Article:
Indicator Vector and TreeParser Software for Generating Klee diagrams
Klee diagrams generated by indicator vector analysis are alternatives to trees for representing nucleotide sequence alignments (Sirovich et al 2009, 2010). Indicator vectors are digital representations of nucleotide sequences in vector space, and can represent single sequences or sets of sequences. Indicator vector correlations, which are similar but not identical to distances, are displayed in a Klee diagram, a heat map of the indicator vector correlation matrix. The indicator vector/Klee method is computationally and visually scalable to large sets of aligned sequences--it readily displays patterns among 10K sequences in a single-page figure, for example.

What follows is a step-by-step protocol for applying indicator vector analysis to a set of aligned nucleotide sequences.

The order of sequences in an alignment does not affect indicator vector calculations. However, for the resulting Klee diagram, it is useful to arrange the sequences to approximate evolutionary relationships. Here we provide a web-based program, TreeParser, that arranges aligned sequences to follow the order of terminals in a phylogenetic tree. TreeParser input files are 1) an aligned fasta file and 2) a Newick tree file in text format, and the output is a re-ordered .fas file. The example below utilizes a neighbor-joining (NJ) tree generated in MEGA as the template for ordering sequences.

Sirovich L, Stoeckle MY, Zhang Y (2009) A scalable method for analysis and display of DNA sequences. PLoS ONE 4:e7051.
Sirovich L, Stoeckle MY, Zhang Y (2010) Structural analysis of biodiversity. PLoS ONE 5:e9266.

Step 1: Run FASTA file through MEGA to create a phylogenetic tree. Under File menu, select "Write Tree in Table Format", then save output as text file.

Step 2: Upload your FASTA file and the MEGA tree text file to TreeParser software using windows below. (Large files may take a few minutes to process)

FASTA file

Tree file

Position of unique sequence identifier in .fas file header:

1   2   3   4   Use entire header of each FASTA sequence  

sample .fas file header:


Run sample data (ignore file uploads and parameter. View sample Fasta and sample Tree files)

Step 3: Upload TreeParser output FASTA file to the Indicator Vector program.

Download the source code for Tree Parser (PHP saved as .txt, change to .php extension) here
Download the source code for Indicator Vector Klee Diagram (Matlab) here
MEGA software can be downloaded here. Click on the images below for instructions on using MEGA.



About this site

This web site is an outgrowth of the Taxonomy, DNA, and Barcode of Life meeting held at Banbury Center, Cold Spring Harbor Laboratory, September 9-12, 2003. It is designed and managed by Mark Stoeckle, Perrin Meyer, and Jason Yung at the Program for the Human Environment (PHE) at The Rockefeller University.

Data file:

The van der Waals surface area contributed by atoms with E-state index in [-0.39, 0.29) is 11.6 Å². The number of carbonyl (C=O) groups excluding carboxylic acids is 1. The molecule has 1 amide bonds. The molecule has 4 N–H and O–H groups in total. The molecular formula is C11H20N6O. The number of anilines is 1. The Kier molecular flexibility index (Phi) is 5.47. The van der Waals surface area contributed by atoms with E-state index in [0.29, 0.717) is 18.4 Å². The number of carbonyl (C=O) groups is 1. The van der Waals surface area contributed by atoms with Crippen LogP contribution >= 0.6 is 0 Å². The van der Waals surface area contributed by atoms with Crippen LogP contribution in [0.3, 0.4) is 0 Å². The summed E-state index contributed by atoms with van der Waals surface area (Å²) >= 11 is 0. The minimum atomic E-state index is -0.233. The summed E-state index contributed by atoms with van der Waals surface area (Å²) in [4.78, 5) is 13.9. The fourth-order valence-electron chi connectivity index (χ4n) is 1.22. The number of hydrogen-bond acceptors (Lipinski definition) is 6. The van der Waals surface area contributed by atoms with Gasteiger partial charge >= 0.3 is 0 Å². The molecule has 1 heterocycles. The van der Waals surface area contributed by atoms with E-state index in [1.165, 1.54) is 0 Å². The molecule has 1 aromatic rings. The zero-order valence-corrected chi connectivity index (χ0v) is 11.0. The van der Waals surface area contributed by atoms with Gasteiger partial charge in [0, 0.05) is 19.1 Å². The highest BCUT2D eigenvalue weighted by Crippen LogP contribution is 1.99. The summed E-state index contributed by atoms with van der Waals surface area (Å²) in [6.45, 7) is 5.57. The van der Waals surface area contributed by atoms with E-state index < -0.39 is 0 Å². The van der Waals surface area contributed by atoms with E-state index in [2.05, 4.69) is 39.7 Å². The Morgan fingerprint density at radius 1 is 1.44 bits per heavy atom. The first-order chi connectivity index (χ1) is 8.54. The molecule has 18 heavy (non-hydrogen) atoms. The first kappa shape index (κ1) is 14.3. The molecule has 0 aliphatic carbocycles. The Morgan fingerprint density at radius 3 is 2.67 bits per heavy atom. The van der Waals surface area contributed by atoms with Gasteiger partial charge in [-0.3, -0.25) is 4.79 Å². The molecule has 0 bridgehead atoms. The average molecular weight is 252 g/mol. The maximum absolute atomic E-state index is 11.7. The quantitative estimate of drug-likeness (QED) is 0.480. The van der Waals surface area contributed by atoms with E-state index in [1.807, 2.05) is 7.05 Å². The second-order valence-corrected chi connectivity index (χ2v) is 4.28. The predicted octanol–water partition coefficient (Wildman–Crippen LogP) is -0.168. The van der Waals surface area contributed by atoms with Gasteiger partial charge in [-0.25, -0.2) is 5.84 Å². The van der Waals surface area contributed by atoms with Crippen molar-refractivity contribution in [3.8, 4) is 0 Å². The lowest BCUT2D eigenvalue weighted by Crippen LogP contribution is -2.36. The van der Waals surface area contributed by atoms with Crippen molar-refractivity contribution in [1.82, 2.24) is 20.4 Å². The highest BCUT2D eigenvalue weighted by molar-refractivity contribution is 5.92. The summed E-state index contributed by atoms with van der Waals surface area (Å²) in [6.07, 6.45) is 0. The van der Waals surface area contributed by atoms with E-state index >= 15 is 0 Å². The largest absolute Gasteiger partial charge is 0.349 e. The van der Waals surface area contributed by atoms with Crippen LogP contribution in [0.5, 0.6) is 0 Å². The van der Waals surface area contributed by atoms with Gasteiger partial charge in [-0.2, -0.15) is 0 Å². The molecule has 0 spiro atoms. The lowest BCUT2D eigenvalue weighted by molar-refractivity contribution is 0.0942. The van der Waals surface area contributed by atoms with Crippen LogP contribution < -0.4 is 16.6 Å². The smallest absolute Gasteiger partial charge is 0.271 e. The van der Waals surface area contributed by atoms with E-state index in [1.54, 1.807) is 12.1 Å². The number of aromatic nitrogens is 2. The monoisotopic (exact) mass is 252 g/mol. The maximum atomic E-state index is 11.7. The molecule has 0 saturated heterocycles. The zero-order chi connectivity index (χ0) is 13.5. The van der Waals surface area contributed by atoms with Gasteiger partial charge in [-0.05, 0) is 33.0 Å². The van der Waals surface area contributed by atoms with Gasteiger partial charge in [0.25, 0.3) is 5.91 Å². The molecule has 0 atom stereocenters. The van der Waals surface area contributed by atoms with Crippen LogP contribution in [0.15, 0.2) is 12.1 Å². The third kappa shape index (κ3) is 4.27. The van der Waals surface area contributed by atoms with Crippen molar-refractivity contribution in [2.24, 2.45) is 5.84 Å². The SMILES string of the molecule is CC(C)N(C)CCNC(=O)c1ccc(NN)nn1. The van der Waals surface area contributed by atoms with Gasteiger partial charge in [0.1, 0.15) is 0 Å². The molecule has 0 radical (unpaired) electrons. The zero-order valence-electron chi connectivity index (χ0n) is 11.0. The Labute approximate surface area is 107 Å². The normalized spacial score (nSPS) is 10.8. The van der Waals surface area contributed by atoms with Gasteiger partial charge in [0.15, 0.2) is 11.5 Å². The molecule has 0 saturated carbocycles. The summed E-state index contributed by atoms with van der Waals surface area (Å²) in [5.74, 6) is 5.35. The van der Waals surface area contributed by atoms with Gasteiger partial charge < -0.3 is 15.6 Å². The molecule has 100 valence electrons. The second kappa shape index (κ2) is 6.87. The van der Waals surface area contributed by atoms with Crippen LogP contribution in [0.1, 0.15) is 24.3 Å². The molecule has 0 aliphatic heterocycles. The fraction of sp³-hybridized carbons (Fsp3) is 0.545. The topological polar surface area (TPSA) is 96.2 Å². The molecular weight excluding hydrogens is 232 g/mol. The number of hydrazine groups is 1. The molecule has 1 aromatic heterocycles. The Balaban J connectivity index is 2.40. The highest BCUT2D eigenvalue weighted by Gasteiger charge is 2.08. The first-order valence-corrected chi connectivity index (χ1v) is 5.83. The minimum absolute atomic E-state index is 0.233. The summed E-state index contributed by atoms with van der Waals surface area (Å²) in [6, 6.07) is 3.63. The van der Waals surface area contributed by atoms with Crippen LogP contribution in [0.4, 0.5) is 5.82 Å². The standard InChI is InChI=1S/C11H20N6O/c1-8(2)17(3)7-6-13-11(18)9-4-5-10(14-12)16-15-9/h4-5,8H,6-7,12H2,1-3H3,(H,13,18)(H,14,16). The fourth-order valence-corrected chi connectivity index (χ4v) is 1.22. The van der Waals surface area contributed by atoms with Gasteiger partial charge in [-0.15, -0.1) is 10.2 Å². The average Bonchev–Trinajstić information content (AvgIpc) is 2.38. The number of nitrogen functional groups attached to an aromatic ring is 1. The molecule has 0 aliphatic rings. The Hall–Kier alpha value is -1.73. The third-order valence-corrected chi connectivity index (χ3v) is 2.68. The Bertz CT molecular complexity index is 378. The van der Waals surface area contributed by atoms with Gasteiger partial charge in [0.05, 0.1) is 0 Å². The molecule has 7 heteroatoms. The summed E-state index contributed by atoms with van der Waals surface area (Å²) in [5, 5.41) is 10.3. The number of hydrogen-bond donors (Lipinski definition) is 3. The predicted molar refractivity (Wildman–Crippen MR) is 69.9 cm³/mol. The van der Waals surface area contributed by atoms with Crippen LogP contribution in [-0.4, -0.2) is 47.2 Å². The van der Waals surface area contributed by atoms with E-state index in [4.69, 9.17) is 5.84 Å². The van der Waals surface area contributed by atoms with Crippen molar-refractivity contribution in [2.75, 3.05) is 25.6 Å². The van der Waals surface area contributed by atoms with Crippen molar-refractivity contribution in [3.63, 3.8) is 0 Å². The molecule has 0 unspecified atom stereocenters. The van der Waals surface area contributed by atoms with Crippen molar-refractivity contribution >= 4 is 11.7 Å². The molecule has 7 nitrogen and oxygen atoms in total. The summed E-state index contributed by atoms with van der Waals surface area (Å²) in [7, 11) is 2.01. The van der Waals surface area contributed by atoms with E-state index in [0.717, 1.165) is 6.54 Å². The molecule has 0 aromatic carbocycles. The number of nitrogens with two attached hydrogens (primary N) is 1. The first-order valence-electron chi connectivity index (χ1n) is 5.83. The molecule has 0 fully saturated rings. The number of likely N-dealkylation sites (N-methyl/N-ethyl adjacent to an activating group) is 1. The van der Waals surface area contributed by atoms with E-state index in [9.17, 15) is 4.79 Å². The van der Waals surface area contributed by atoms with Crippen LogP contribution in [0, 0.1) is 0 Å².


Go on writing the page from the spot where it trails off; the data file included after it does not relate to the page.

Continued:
About the Program for the Human Environment

The involvement of the Program for the Human Environment in DNA barcoding dates to Jesse Ausubel's attendance in February 2002 at a conference in Nova Scotia organized by the Canadian Center for Marine Biodiversity. At the conference, Paul Hebert presented for the first time his concept of large-scale DNA barcoding for species identification. Impressed by the potential for this technology to address difficult challenges in the Census of Marine Life, Jesse agreed with Paul on encouraging a conference to explore the contribution taxonomy and DNA could make to the Census as well as other large-scale terrestrial efforts. In his capacity as a Program Director of the Sloan Foundation, Jesse turned to the Banbury Conference Center of Cold Spring Harbor Laboratory, whose leader Jan Witkowski prepared a strong proposal to explore both the scientific reliability of barcoding and the processes that might bring it to broad application. Concurrently, PHE researcher Mark Stoeckle began to work with the Hebert lab on analytic studies of barcoding in birds. Our involvement in barcoding now takes 3 forms: assisting the organizational development of the Consortium for the Barcode of Life and the Barcode of Life Initiative; contributing to the scientific development of the field, especially by studies in birds, and contributing to public understanding of the science and technology of barcoding and its applications through improved visualization techniques and preparation of brochures and other broadly accessible means, including this website. While the Sloan Foundation continues to support CBOL through a grant to the Smithsonian Institution, it does not provide financial support for barcoding research itself or support to the PHE for its research in this field.